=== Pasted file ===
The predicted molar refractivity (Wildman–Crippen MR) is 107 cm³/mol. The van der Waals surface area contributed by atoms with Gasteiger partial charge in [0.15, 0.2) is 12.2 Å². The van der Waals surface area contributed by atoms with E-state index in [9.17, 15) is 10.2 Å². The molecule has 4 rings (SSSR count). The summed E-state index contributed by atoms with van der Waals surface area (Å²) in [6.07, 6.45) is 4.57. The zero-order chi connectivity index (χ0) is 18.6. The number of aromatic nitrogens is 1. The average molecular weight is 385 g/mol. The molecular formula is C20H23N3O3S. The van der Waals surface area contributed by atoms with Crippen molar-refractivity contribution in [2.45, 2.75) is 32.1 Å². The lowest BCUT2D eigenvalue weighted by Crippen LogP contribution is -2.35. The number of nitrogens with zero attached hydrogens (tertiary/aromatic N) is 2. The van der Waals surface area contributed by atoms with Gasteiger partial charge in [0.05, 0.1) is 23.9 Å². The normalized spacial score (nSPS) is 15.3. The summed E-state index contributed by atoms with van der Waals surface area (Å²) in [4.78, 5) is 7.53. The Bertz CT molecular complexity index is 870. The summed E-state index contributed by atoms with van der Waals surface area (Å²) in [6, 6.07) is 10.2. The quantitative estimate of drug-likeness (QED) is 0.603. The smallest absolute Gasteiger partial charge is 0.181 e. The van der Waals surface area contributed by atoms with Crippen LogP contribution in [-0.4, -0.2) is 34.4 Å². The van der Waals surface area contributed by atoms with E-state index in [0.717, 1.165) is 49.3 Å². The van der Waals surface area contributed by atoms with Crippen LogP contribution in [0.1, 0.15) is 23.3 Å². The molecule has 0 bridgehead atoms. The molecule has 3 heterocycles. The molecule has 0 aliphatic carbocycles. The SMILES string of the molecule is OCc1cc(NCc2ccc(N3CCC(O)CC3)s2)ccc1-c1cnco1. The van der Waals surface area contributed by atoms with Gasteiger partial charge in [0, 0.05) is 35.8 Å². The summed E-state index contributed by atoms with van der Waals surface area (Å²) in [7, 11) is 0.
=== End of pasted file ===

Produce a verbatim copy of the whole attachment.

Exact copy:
The predicted molar refractivity (Wildman–Crippen MR) is 107 cm³/mol. The van der Waals surface area contributed by atoms with Gasteiger partial charge in [0.15, 0.2) is 12.2 Å². The van der Waals surface area contributed by atoms with E-state index in [9.17, 15) is 10.2 Å². The molecule has 4 rings (SSSR count). The summed E-state index contributed by atoms with van der Waals surface area (Å²) in [6.07, 6.45) is 4.57. The zero-order chi connectivity index (χ0) is 18.6. The number of aromatic nitrogens is 1. The average molecular weight is 385 g/mol. The molecular formula is C20H23N3O3S. The van der Waals surface area contributed by atoms with Crippen molar-refractivity contribution in [2.45, 2.75) is 32.1 Å². The lowest BCUT2D eigenvalue weighted by Crippen LogP contribution is -2.35. The number of nitrogens with zero attached hydrogens (tertiary/aromatic N) is 2. The van der Waals surface area contributed by atoms with Gasteiger partial charge in [0.05, 0.1) is 23.9 Å². The normalized spacial score (nSPS) is 15.3. The summed E-state index contributed by atoms with van der Waals surface area (Å²) in [4.78, 5) is 7.53. The Bertz CT molecular complexity index is 870. The summed E-state index contributed by atoms with van der Waals surface area (Å²) in [6, 6.07) is 10.2. The quantitative estimate of drug-likeness (QED) is 0.603. The smallest absolute Gasteiger partial charge is 0.181 e. The van der Waals surface area contributed by atoms with Crippen LogP contribution in [-0.4, -0.2) is 34.4 Å². The van der Waals surface area contributed by atoms with E-state index in [0.717, 1.165) is 49.3 Å². The van der Waals surface area contributed by atoms with Crippen LogP contribution in [0.1, 0.15) is 23.3 Å². The molecule has 0 bridgehead atoms. The molecule has 3 heterocycles. The molecule has 0 aliphatic carbocycles. The SMILES string of the molecule is OCc1cc(NCc2ccc(N3CCC(O)CC3)s2)ccc1-c1cnco1. The van der Waals surface area contributed by atoms with Gasteiger partial charge in [0, 0.05) is 35.8 Å². The summed E-state index contributed by atoms with van der Waals surface area (Å²) in [7, 11) is 0.